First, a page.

Tag Archives: APTN

Preview: Season 6 of Hit the Ice skates on to APTN

Last month, APTN debuted an excellent new documentary series from Nish Media called Skindigenous. Now Nish returns to APTN with the sixth season of Hit the Ice.

This 15-episode season of Hit the Ice, returning Saturday at noon ET on APTN, once again focuses on Indigenous midget and junior hockey players from across the country. The goal of these 16- to 18-year-olds? To showcase their skills in front of scouts from the Canadian Hockey League and U.S. universities in hopes of landing a spot on one of those teams. The squad’s head coach? Ex-NHL coach and player John Chabot—a member of the Kitigan Zibi First Nation—who played with the Montreal Canadiens, Detroit Red Wings and Pittsburgh Penguins, coached and assistant-coached for the New York Islanders and coached in the QMJHL.

Saturday’s return catches up with players as they undertake the first of a gruelling 14-day training camp at the Jonathan Toews Community Centre in Winnipeg. The open tryouts attract boys from across the country, including Tobias Commanda-Odjick, Cody Savey, Taylor Redmond and Corbin Mariash.

As for Chabot and his team of coaches, their aim is to get the players out of their comfort zone and see how they react. What’s supposed to be a light skate gets serious pretty quickly as the coaches lay down ground rules that set the tone for the rest of the day.

Hit the Ice is not only an opportunity for Indigenous youths to snag a place on a Canadian Hockey League team or at a U.S. university but the chance for viewers to gain some real insight into what it takes to be a hockey player in this country. It was a real education for this former summer soccer player to see the extensive drills, long hours and off-ice conditioning needed to break into an elite team. Kudos to the producers for including the office discussion between the coaches; their explanation and breakdown of not only the practices themselves but individual players’ strengths made for one heck of a great first of 15 episodes.

Hit the Ice airs Saturdays at noon ET on APTN.

Images courtesy of Jeff Griffin.




Preview: Skindigenous celebrates the heritage and importance of Indigenous tattoos

People who get tattoos usually do it for a reason. For some, it’s to salute a band or loved one. For others, it’s a way to express a mantra. For the folks documented in Skindigenous, it’s to remember the heritage of Indigenous people around the world.

Debuting Tuesday at 7:30 p.m. ET on APTN, Nish Media’s Skindigenous is a 13-part adventure that takes viewers into the lives of tattoo artists and their unique culture to discover the tools, techniques, symbols and traditions that shape their art. At its origins among ancient cultures, tattooing was only practiced by those with special standing in the community. Today, modern-day tattoo artists use their art to re-connect with the heritage of their ancestors and to ensure that their stories are not lost.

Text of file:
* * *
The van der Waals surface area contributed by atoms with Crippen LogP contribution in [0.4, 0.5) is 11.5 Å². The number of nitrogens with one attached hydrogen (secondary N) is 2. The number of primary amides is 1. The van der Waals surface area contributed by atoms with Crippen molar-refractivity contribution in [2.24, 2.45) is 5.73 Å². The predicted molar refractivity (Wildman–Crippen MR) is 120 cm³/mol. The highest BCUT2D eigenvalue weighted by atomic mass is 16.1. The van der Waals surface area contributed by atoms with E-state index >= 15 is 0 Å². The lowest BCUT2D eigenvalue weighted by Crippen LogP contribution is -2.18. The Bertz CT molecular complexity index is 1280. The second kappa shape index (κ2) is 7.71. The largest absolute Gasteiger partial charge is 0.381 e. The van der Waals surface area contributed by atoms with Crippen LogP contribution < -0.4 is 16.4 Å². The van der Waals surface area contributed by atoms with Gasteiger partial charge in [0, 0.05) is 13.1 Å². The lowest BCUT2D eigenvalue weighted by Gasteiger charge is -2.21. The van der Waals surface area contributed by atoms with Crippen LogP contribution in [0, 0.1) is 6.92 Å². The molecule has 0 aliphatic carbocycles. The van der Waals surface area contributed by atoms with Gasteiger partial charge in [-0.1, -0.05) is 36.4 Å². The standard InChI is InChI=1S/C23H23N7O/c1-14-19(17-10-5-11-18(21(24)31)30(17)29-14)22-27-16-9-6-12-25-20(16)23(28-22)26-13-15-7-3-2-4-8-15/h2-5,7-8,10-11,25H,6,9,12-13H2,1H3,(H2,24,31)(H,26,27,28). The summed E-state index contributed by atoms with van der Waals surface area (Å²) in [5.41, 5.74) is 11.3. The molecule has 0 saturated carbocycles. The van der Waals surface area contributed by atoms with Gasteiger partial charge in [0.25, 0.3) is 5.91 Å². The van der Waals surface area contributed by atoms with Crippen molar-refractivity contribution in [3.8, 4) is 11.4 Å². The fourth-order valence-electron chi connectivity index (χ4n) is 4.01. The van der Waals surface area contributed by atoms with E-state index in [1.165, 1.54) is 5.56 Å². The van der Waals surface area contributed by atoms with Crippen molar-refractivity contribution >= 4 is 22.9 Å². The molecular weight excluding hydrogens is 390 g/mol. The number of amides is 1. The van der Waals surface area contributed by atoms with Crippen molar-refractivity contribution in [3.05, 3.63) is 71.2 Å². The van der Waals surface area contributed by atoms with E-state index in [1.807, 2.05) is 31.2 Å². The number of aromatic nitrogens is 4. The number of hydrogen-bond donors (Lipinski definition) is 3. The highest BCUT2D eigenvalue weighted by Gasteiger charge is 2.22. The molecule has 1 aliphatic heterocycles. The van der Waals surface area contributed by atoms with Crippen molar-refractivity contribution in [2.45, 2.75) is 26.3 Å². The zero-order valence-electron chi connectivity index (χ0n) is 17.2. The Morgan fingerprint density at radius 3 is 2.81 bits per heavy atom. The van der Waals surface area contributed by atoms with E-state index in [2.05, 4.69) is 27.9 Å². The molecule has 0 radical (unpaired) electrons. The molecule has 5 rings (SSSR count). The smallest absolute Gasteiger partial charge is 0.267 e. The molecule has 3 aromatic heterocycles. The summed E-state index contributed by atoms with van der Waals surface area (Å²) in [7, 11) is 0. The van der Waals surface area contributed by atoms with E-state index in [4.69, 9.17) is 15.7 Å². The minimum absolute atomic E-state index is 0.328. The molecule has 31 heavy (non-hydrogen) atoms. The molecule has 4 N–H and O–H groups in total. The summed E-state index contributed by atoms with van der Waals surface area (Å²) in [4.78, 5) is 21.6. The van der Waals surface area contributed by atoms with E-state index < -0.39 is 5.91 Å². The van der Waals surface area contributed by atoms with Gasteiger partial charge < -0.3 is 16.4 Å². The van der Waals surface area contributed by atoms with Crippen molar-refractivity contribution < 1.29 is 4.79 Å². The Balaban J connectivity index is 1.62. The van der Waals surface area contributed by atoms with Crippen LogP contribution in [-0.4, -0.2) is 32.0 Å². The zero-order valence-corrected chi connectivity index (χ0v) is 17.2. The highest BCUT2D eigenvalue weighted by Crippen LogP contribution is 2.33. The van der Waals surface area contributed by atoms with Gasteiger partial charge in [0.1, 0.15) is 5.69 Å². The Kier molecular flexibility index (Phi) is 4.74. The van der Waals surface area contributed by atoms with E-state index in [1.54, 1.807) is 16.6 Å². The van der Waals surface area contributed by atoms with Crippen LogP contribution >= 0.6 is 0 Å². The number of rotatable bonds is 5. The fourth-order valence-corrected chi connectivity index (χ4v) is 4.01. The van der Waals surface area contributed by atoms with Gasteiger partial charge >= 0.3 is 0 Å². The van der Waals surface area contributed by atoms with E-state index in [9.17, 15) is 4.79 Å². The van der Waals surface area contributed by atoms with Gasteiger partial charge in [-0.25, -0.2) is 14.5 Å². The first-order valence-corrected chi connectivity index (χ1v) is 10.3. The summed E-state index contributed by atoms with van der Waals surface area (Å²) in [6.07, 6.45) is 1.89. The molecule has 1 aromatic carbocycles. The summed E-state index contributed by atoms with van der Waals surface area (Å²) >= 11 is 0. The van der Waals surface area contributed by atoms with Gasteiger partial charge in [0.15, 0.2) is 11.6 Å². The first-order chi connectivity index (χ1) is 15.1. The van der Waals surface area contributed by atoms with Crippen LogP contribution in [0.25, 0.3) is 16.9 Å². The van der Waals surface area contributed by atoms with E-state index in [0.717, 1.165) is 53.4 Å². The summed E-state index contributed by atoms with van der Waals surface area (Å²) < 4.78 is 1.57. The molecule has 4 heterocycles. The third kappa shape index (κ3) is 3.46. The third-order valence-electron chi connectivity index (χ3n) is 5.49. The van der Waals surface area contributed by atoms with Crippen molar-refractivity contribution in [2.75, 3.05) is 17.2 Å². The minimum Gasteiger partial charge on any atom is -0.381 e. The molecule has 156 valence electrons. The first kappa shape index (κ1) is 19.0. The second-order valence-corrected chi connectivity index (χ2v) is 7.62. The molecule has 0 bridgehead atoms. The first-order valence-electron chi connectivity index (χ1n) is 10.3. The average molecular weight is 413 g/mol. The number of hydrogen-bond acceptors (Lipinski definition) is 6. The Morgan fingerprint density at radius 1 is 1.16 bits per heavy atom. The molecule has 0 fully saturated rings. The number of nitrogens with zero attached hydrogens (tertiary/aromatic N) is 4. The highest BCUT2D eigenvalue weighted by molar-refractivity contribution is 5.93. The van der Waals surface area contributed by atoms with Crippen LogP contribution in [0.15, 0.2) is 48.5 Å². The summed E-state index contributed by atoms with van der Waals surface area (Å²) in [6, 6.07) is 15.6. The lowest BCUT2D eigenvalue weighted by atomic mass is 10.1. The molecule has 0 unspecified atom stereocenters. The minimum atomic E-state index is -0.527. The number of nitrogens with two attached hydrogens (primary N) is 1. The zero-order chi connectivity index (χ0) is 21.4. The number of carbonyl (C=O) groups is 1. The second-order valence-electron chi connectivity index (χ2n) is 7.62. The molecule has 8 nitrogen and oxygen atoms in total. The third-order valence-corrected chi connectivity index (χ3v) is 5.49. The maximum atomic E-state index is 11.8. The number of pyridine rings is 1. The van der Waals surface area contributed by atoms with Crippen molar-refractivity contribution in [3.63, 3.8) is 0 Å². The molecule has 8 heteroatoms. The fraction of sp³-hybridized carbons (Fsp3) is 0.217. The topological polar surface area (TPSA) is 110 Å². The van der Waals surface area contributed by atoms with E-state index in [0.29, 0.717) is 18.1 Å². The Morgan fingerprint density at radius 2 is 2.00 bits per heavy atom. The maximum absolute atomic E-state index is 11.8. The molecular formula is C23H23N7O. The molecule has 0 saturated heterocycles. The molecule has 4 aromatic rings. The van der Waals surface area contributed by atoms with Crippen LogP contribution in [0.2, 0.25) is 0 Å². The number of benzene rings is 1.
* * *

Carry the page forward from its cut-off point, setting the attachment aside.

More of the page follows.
Gorgeously shot, Episode 1 travels to the green hills of the Philippines to visit a woman and her grandnieces who keep the ancient tattooing tradition alive. Forget the whirring needles and bottles of colour you see in any Canadian city; 100-year-old Whang-Od Oggay (pictured below) and grandniece Grace Palicas practice the hand-tapping technique handed down through generations of members of their Kalinga tribe. Dubbed “the islands of the painted ones,” by Spanish explorers 500 years ago, the Phillippines’ tattooing traditions, as Whang-Od explains, surrounded marking men who killed or wounded opponents during ancient tribal wars.

As narrator Candy Palmater outlines, Whang-Od’s first tattoos were made in the 1940s on those who had fought against the Japanese in the Second World War. Now nature serves as inspiration for Whang-Od’s art via stylized mountains, rivers, centipedes and python scales that signify spirituality and strength. Tattoos in this culture can represent a number of things, including beauty and social status. The show’s producers use CGI brilliantly, showing the intricacies of the tattoo patterns and key locations where they are placed on the body.

Thousands of tourists visit Whang-Od’s small town of Buscalan every year, injecting the local economy with much-needed money. Determined to keep the economy of the area up and continue her art after she passes, Whang-Od has taught grandnieces Grace and Elyang the old traditions. Made from charcoal scraped from the bottom of a cooking pot, placed in a coconut husk and mixed with water and sweet potato, the ink is applied using a thorn of the pomelo tree tapped against the skin.

Upcoming episodes of  Skindigenous travel to Indonesia, Alberta, New Zealand and Hawaii, continuing the stories and art of Indigenous tattoo artists.

Skindigenous airs Tuesdays at 7:30 p.m. ET on APTN.

Images courtesy of Nish Media.